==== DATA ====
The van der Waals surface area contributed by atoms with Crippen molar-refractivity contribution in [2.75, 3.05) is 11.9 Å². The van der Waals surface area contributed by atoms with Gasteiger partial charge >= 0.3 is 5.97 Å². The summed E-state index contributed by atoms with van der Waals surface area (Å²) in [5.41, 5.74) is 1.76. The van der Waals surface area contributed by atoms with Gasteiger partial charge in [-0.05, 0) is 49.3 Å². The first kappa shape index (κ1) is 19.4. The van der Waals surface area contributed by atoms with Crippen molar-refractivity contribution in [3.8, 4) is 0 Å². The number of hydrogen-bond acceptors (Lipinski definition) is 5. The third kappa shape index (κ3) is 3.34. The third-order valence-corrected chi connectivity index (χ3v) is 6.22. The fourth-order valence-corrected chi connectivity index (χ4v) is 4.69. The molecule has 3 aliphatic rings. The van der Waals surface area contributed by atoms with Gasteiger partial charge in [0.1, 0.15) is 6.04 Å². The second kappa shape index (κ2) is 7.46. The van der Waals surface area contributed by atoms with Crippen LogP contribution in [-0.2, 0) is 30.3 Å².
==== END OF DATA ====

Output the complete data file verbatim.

The van der Waals surface area contributed by atoms with Crippen molar-refractivity contribution in [2.75, 3.05) is 11.9 Å². The van der Waals surface area contributed by atoms with Gasteiger partial charge >= 0.3 is 5.97 Å². The summed E-state index contributed by atoms with van der Waals surface area (Å²) in [5.41, 5.74) is 1.76. The van der Waals surface area contributed by atoms with Gasteiger partial charge in [-0.05, 0) is 49.3 Å². The first kappa shape index (κ1) is 19.4. The van der Waals surface area contributed by atoms with Crippen molar-refractivity contribution in [3.8, 4) is 0 Å². The number of hydrogen-bond acceptors (Lipinski definition) is 5. The third kappa shape index (κ3) is 3.34. The third-order valence-corrected chi connectivity index (χ3v) is 6.22. The fourth-order valence-corrected chi connectivity index (χ4v) is 4.69. The molecule has 3 aliphatic rings. The van der Waals surface area contributed by atoms with Gasteiger partial charge in [0.1, 0.15) is 6.04 Å². The second kappa shape index (κ2) is 7.46. The van der Waals surface area contributed by atoms with Crippen LogP contribution in [-0.2, 0) is 30.3 Å².